The Importance of Credit Scores During The Application Process

The credit scores that lenders consider when reviewing applications are crucial since they might impact your loan conditions, interest rate, and even your eligibility for a mortgage. Lenders are more likely to offer you a better loan deal if your credit score is higher—generally above 740. However, borrowers with a minimum credit score of 580 may still be eligible for some loans. Lenders take into account other factors besides credit scores. They will also examine your debt-to-income ratio, savings, income, and work history, among other important pieces of data.

How to Improve Your Credit Scores Before Applying for a Mortgage

Pay Your Invoices on Time:

It might lower your credit scores to even one late payment. Even for accounts that aren't reported to the credit bureaus, make an effort to pay all of your obligations on time.

Lower Credit Card Amounts:

A significant score element may be the ratio of your credit card balances to your overall credit limit, or credit usage. Credit scores may be improved by reducing credit card balances to reduce utilization ratios. Despite paying your credit card bills in full each month, you may still have a high utilization ratio; however, you can lower it by paying off your balance early.

FAQs On What Credit Scores Lenders Use

1. Do all mortgage lenders use the same credit score?

No, not all mortgage lenders USA use the same credit score. Different lenders may use different versions of FICO® scores or may choose to evaluate your credit using scores from different credit bureaus such as Experian, TransUnion, and Equifax.

2. What do lenders consider a “good” credit score?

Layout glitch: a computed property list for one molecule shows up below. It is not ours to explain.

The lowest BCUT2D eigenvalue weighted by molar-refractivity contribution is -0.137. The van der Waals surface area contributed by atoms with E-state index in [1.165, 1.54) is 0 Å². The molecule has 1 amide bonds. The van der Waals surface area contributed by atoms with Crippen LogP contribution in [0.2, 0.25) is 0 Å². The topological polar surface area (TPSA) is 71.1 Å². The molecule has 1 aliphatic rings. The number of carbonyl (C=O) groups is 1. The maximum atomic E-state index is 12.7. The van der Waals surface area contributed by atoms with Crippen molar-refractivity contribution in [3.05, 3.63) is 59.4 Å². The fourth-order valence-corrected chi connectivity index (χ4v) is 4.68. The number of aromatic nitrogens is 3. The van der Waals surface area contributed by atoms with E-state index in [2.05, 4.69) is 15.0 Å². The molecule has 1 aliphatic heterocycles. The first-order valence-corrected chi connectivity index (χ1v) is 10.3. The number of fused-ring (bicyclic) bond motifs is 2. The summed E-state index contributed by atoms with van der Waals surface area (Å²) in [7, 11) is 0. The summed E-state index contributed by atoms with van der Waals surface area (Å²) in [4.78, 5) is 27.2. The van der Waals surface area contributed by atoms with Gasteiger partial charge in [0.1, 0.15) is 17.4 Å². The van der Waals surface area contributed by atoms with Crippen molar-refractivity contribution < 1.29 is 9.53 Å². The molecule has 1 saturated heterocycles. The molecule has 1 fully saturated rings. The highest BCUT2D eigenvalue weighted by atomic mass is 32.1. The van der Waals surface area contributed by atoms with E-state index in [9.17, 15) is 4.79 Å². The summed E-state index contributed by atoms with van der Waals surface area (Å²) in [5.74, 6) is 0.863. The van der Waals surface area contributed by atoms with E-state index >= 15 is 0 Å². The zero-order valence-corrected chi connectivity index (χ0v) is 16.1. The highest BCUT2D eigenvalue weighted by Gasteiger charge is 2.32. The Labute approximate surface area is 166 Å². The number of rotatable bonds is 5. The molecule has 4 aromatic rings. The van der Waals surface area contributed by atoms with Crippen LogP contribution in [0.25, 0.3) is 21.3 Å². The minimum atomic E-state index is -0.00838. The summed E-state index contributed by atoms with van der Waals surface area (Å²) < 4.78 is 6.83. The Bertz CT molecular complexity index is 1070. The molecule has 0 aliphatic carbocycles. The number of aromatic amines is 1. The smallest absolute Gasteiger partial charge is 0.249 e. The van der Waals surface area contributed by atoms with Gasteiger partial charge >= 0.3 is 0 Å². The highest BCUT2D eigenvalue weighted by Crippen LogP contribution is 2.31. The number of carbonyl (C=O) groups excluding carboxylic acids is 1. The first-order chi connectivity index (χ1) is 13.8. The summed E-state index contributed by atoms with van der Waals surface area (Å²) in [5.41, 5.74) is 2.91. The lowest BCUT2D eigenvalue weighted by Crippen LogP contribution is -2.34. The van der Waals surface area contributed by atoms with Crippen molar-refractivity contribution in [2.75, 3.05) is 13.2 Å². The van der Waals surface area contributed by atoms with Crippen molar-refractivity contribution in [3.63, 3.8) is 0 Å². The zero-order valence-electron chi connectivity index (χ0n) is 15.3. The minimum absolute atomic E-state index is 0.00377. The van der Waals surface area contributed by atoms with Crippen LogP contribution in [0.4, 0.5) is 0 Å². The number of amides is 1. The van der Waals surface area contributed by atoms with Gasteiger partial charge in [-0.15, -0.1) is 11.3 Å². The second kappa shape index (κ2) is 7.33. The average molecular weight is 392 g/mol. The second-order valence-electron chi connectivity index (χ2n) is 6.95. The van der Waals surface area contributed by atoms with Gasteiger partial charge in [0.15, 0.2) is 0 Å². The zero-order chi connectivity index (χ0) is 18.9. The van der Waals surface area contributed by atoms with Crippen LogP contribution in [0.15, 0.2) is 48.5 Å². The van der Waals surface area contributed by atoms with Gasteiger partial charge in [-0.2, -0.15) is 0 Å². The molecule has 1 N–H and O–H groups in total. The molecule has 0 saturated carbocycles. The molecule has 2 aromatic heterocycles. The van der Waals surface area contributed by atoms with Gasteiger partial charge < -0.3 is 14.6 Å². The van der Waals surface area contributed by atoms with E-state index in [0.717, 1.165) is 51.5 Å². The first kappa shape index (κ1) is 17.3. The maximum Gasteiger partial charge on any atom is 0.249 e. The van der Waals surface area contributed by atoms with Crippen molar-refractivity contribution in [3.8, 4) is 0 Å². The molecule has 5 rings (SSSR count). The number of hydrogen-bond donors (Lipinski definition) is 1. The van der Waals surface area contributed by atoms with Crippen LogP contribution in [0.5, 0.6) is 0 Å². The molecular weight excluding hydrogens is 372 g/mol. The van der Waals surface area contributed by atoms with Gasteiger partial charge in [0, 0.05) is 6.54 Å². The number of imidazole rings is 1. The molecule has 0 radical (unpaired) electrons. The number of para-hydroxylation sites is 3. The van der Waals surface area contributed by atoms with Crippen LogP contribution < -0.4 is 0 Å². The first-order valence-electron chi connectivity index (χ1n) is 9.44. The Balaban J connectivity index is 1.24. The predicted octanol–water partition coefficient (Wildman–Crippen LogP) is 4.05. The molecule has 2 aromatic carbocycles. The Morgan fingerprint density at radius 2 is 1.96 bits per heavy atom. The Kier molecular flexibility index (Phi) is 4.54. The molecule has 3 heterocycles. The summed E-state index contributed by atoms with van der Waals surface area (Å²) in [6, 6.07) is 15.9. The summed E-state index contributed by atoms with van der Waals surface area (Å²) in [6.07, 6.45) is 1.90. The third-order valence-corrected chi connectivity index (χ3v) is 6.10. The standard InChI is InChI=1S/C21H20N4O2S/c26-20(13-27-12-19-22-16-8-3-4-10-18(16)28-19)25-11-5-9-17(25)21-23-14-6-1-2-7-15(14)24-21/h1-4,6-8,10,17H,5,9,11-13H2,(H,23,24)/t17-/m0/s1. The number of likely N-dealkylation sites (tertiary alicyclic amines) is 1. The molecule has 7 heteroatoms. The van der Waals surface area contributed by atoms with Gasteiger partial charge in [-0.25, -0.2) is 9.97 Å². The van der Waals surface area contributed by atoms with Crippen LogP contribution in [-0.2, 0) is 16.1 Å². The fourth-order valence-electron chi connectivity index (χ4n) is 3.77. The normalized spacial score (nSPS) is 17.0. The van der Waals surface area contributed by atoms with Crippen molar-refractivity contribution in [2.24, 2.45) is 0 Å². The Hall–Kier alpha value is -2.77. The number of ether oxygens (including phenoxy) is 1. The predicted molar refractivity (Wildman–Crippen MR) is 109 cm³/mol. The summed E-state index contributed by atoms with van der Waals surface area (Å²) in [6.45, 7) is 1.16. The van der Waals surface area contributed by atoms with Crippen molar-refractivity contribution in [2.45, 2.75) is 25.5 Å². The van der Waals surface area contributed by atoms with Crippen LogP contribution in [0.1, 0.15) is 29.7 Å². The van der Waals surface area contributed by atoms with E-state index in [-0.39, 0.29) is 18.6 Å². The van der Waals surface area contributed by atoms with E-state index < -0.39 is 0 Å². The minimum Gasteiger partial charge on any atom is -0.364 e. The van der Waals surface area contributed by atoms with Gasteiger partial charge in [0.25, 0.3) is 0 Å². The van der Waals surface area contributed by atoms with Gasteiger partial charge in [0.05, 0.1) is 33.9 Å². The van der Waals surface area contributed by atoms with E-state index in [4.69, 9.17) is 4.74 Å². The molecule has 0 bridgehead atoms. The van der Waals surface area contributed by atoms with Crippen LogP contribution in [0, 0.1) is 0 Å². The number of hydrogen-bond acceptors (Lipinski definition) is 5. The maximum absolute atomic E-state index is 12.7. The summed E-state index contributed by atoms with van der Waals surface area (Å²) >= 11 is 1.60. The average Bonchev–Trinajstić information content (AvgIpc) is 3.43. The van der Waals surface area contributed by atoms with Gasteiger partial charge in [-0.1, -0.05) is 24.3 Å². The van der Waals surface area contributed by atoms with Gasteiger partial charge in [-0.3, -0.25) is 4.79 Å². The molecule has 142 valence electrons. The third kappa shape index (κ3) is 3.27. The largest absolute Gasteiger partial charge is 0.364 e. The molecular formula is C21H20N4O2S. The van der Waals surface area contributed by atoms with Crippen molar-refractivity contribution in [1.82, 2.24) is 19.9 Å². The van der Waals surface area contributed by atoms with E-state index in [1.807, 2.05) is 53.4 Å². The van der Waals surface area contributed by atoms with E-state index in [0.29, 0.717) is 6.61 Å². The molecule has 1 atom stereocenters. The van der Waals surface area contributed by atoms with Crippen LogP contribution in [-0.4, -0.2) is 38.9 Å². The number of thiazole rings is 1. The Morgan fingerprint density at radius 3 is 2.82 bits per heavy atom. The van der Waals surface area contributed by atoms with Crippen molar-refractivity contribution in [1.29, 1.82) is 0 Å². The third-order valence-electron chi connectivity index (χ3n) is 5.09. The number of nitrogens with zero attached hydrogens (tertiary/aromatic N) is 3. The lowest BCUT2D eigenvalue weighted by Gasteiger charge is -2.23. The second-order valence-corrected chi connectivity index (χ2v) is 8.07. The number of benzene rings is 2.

Lenders typically consider a FICO® score of 700 or higher to be "good." Scores between 740 and 799 are considered "very good," and scores of 800 or above are considered "excellent." These ranges can help you secure more favorable loan terms and interest rates.

3. If my credit score is different with all three credit bureaus, which score do lenders use?

If improve your credit scores differ across the three credit bureaus, lenders usually take the middle score. For example, if your scores are 720, 740, and 730, the lender will use the 730 score for your application.

4. Which credit score do mortgage lenders use?

Mortgage lenders commonly use the FICO® score models, specifically the older versions like FICO® Score 2, 4, and 5, which correspond to Experian, TransUnion, and Equifax, respectively.

5. Which credit score company do mortgage lenders use?

Mortgage lenders typically use FICO® scores from the three major credit bureaus: Experian, TransUnion, and Equifax. These scores help lenders assess your creditworthiness and determine your loan eligibility.

6. Whose credit score is used when buying a house?

When buying a house jointly, mortgage lenders will look at the credit scores of all applicants. They typically use the middle score of the lowest-scoring applicant to determine the loan terms.

7. Why is my credit score different when a lender pulls it?

Your credit score may differ when a lender pulls it because lenders often use specific versions of the FICO® score tailored for mortgage lending. Additionally, scores can vary due to differences in the information each credit bureau has on your credit history.

Bottom Line

A subset of your credit score is used by mortgage lenders to assess your suitability for a house loan. If you're planning to buy a house soon, keep an eye on your credit score, which is important to mortgage lenders.